- The questions that accompany each chapter can be used as an organizational tool prior to reading or to test knowledge and comprehension afterward.
- The text is completely up-to date and provides DSM-5 diagnostic information essential to each case.
Co-occurring Mental Illness and Substance Use Disorders: A Guide to Diagnosis and Treatment offers a straightforward approach to people with complicated presentations, offering mental health clinicians the skills they require to effectively assess, diagnose, and treat these patients and their families.
- Part 1: The Initial Interview and Comprehensive Assessment
- Chapter 1. The Initial Interview
- Chapter 2. The Comprehensive Assessment
- Part 2: Co-occurring Disorders
- Chapter 3. Depressive and Bipolar Disorders
- Chapter 4. Anxiety Disorders
- Chapter 5. Posttraumatic Stress Disorder
- Chapter 6. Psychotic Disorders
- Chapter 7. Personality Disorders
- Chapter 8. Attention-Deficit/Hyperactivity Disorder
- Chapter 9. Eating Disorders
- Chapter 10. Gambling Disorder
- Part 3: Specific Treatments
- Chapter 11. Twelve-Step Programs
- Chapter 12. Motivational Interviewing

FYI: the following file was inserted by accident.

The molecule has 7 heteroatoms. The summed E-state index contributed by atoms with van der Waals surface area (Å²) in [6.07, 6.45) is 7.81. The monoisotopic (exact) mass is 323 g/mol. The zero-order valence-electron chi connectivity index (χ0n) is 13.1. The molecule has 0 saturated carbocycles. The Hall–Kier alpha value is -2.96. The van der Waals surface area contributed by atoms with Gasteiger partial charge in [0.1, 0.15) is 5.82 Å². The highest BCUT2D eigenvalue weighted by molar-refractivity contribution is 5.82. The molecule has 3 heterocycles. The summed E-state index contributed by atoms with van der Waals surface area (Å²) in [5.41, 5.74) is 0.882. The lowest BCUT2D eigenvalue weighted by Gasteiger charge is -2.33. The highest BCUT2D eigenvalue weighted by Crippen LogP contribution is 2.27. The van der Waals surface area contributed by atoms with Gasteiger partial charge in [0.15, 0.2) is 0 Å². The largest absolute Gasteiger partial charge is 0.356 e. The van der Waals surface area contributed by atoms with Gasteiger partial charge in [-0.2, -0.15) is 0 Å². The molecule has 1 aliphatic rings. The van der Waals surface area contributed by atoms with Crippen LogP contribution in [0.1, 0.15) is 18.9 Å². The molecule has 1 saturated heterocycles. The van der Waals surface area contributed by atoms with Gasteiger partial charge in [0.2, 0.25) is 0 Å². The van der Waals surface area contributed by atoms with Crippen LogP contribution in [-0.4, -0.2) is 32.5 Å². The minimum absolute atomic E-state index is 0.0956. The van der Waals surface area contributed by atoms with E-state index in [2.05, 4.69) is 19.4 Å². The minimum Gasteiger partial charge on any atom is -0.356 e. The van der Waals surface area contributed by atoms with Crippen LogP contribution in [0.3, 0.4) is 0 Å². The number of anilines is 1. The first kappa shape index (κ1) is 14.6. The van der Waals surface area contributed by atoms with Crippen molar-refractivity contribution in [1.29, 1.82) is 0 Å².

- Chapter 13. Inpatient Treatment of Co-occurring Disorders
- Chapter 14. Pharmacological Interventions
- Part 4: Special Populations
- Chapter 15. Adolescence
- Chapter 16. Geriatrics
- Chapter 17. LGBTQ Population
- Chapter 18. Incarceration
- Appendix: Answer Guide
- Luke J. Archibald, M.D.
Evelyn Attia, M.D.
Maria Andrea Baez, M.D.
Sonal Batra, M.D.
Shannon G. Caspersen, M.D., M.Phil.
Silvia Franco, M.D.
Bernadine H. Han, M.D., M.S.
Grace Hennessy, M.D.
Rocco A. Iannucci, M.D.
Sean P. Kerrigan, M.D.
Zain Khalid, M.D.
Ariel Kor, Ph.D.
Frances R. Levin, M.D.
Sean X. Luo, M.D., Ph.D.
Steve Martino, Ph.D.
Rebecca A. Nejat, M.D.
Mayumi Okuda, M.D.
David T. Pilkey, Ph.D.
Richard K. Ries, M.D.
Caitlin Snow, M.D.
Howard R. Steinberg, Ph.D.
J. David Stiffler, M.D.
Lauren Stossel, M.D.
Roger D. Weiss, M.D.
Eric Yarbrough, M.D.
Christine Yuodelis-Flores, M.D.
Erin Zerbo, M.D.
About the Authors